There can be no doubt that cloud computing is the new gold rush of the 21st century, and it will define the IT landscape for at least the next decade. What started more than 10 years ago as an experiment in selling software-as-a-service is now turning into a full-blown activity for service providers to offer their services and solutions under the cloud umbrella.
The diversity of participants in the cloud computing phenomenon is an indication of the potential the technology has to change the way consumers and companies use the cloud to innovate. What was once the exclusive domain of technology companies has become a free-for-all, with newcomers announcing their offerings. From hosted service providers to software developers and to system integrators, most are throwing their weight on the cloud vision.
Even traditional communications service providers (CSPs) like telecom vendors, cable service operators and IP service providers have been pushing their way into the market with their cloud offerings.
According to Ovum, major telcos have an important part to play in promoting the awareness and understanding of cloud computing, and bringing enterprise-grade cloud computing solutions to a broader base of users. Telcos also have a unique opportunity to position cloud computing as an extension of their managed networking solutions (such as MPLS-based VPNS), by offering 'on-net' cloud computing capabilities backed up by end-to-end service level agreements.
The industry believes that CSPs are well-suited to deliver cloud-like services to the market as they are already carrying the most sensitive data on their networks and understand the burden/control regulators place on data traffic. In addition, they also have the right framework and cloud merely adds another layer on top of that. CSPs are used to delivering on service levels and they understand the security requirements for data traveling through the network.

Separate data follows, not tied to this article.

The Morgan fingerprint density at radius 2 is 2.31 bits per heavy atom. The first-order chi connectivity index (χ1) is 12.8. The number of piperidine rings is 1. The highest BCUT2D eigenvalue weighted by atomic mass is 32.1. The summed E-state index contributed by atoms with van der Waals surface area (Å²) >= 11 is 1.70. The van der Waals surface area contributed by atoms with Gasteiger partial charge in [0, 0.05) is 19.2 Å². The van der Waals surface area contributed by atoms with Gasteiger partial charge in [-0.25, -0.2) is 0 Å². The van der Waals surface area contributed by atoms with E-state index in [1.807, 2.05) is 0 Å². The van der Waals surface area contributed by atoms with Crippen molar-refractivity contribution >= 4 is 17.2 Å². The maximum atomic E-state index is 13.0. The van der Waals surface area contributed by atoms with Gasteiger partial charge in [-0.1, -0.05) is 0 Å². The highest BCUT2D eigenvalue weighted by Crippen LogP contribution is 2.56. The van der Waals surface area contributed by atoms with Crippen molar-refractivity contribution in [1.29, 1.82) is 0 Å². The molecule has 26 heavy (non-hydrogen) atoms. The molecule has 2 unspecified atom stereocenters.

However, that additional layer is not as simple as the industry is led to believe. Cloud-based services are complex because they are an amalgamation of hundreds or even thousands of components. For example, a business-class e-mail service requires additional services like anti-spam, anti-virus, archiving and web-access functionality. But these alone are not sufficient to make it a true full-service offering.
The service must also include the capability to deliver such offerings with flexibility and completeness. Only through the integration of disparate technologies and services can it be deemed a full service. How a service brings all of these together seamlessly can help differentiate itself from the competition.